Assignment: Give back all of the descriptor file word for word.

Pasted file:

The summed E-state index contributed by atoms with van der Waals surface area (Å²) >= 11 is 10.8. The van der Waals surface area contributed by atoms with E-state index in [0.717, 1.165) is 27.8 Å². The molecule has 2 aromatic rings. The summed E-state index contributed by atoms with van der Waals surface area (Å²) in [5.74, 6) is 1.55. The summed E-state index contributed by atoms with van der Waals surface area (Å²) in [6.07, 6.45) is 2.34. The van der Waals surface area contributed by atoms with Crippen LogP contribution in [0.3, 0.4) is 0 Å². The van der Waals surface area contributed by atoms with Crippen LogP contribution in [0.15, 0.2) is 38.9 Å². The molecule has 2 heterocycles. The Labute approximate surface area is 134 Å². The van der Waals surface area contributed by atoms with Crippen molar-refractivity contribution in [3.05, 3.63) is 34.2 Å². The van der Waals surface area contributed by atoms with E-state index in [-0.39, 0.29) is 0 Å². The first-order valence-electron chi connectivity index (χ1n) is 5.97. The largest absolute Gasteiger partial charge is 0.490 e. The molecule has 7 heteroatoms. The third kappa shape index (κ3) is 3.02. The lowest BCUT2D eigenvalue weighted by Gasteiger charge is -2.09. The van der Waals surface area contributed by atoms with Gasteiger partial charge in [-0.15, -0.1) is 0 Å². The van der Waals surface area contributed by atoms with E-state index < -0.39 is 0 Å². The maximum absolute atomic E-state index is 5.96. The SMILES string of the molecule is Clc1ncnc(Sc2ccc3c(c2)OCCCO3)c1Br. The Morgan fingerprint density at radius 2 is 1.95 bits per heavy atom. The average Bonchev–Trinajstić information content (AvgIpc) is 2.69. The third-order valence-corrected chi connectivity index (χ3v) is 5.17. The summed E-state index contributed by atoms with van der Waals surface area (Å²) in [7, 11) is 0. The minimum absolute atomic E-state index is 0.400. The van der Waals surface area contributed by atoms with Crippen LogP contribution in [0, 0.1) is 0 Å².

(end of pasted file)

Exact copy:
The summed E-state index contributed by atoms with van der Waals surface area (Å²) >= 11 is 10.8. The van der Waals surface area contributed by atoms with E-state index in [0.717, 1.165) is 27.8 Å². The molecule has 2 aromatic rings. The summed E-state index contributed by atoms with van der Waals surface area (Å²) in [5.74, 6) is 1.55. The summed E-state index contributed by atoms with van der Waals surface area (Å²) in [6.07, 6.45) is 2.34. The van der Waals surface area contributed by atoms with Crippen LogP contribution in [0.3, 0.4) is 0 Å². The van der Waals surface area contributed by atoms with Crippen LogP contribution in [0.15, 0.2) is 38.9 Å². The molecule has 2 heterocycles. The Labute approximate surface area is 134 Å². The van der Waals surface area contributed by atoms with Crippen molar-refractivity contribution in [3.05, 3.63) is 34.2 Å². The van der Waals surface area contributed by atoms with E-state index in [-0.39, 0.29) is 0 Å². The first-order valence-electron chi connectivity index (χ1n) is 5.97. The largest absolute Gasteiger partial charge is 0.490 e. The molecule has 7 heteroatoms. The third kappa shape index (κ3) is 3.02. The lowest BCUT2D eigenvalue weighted by Gasteiger charge is -2.09. The van der Waals surface area contributed by atoms with Gasteiger partial charge in [-0.15, -0.1) is 0 Å². The van der Waals surface area contributed by atoms with E-state index < -0.39 is 0 Å². The maximum absolute atomic E-state index is 5.96. The SMILES string of the molecule is Clc1ncnc(Sc2ccc3c(c2)OCCCO3)c1Br. The Morgan fingerprint density at radius 2 is 1.95 bits per heavy atom. The average Bonchev–Trinajstić information content (AvgIpc) is 2.69. The third-order valence-corrected chi connectivity index (χ3v) is 5.17. The summed E-state index contributed by atoms with van der Waals surface area (Å²) in [7, 11) is 0. The minimum absolute atomic E-state index is 0.400. The van der Waals surface area contributed by atoms with Crippen LogP contribution in [0, 0.1) is 0 Å².